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Animal Humanity: Sophie Ryder Sculpture


Animal Humanity: Sophie Ryder Sculpture
Nov 9 – Dec 9, 2007

“I sculpt characters and beings – the dogs, the hares, the minotaurs – are all characters beyond animal form... I am not interested in making a replica...”

Sophie Ryder, 1995

The Contessa Gallery is proud to present the art of the renowned British sculptor Sophie Ryder in this unique and important exhibition. With the conclusion of her first major U.S. museum exhibition at the Meijer Gardens and Sculpture Park, many of the works which were on view will be available for acquisition at this Midwest gallery debut.

Ryder is a highly versatile artist who makes wire and bronze sculptures, installations, wire drawings, collages and prints. Her lively, often humorous insights into human and animal relations have brought her international acclaim. Larger than life, her minotaurs, lady-hares and dogmen are the stuff of daydreams and yet they retain a great sense of humanity expressed through movement, gesture and physical contact.

Her career began in 1984 and in two decades she has produced a body of work that is so extensive and varied it surpasses what most artists would be capable of producing in a lifetime. She has developed a world-wide following and the demand for her work amongst collectors is extreme. One of the reasons for this is the accessibility of her art – people respond to and understand her works on a purely emotional and subconscious rather than intellectual level.

Ryder has always considered herself an artist first and foremost, rather than a sculptor, printmaker or specialist in any single medium. At any given moment she may be coaxing half a dozen or more works into being, using a variety of media, themes and sizes. However, her favorite way of creating is on a large scale, producing 10 ft-tall mythical figures, which despite their enormous size always carry in their faces and postures the emotions of unconditional love and trust. Working “big” is a very significant feature of her work, and she enjoys rising to the constructional and creative challenges which flow from this aspiration.  Common to all her works is a fascination with different forms of physical contact between seemingly incompatible creatures, who bond perfectly well in spite of their contrasting shapes and sizes. The motif of the small animal being held protectively in the hands of a much larger mythical creature reflects the sense of wonder the artist hopes to induce in others when they are confronted by a monumental piece of sculpture.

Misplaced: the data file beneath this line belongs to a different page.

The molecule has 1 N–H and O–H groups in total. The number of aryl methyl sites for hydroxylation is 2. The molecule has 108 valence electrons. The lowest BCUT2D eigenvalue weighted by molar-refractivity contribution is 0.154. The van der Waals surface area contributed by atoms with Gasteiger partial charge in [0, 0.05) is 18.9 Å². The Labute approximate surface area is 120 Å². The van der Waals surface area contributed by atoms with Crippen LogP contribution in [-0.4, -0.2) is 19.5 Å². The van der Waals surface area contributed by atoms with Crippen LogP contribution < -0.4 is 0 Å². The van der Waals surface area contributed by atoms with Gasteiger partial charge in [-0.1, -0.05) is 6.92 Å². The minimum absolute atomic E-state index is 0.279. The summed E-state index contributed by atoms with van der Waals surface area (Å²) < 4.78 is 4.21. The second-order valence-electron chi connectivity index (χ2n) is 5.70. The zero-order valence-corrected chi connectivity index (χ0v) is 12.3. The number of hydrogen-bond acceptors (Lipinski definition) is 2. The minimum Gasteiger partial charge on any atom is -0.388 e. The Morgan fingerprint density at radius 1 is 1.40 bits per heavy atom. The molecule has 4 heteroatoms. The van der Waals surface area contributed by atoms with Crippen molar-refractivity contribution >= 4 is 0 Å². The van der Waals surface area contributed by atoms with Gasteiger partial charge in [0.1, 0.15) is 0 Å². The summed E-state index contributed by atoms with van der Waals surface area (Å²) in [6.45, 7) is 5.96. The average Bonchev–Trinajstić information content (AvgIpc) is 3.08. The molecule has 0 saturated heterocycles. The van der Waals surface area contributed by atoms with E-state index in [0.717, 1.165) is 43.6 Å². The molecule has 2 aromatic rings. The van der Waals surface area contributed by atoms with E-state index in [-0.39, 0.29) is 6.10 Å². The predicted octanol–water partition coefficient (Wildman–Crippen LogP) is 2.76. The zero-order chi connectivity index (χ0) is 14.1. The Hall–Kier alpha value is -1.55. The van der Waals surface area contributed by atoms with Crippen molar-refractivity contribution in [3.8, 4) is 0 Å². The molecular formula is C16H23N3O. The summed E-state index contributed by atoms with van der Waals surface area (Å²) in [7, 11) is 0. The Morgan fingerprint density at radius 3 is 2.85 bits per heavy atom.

“I like things to be fun and full of life...” says Ryder. That might be one of the reasons why time and again, individuals with no artistic sympathies or knowledge will come across Ryder’s work in a public space and turn, literally overnight, into dedicated fans who adopt her sculpted figures and creatures for their own. The illusion of reality is so strong that many admirers perceive the sculpted forms as living beings, willed into existence by their innate capacity for imaginative play and imaginative thought.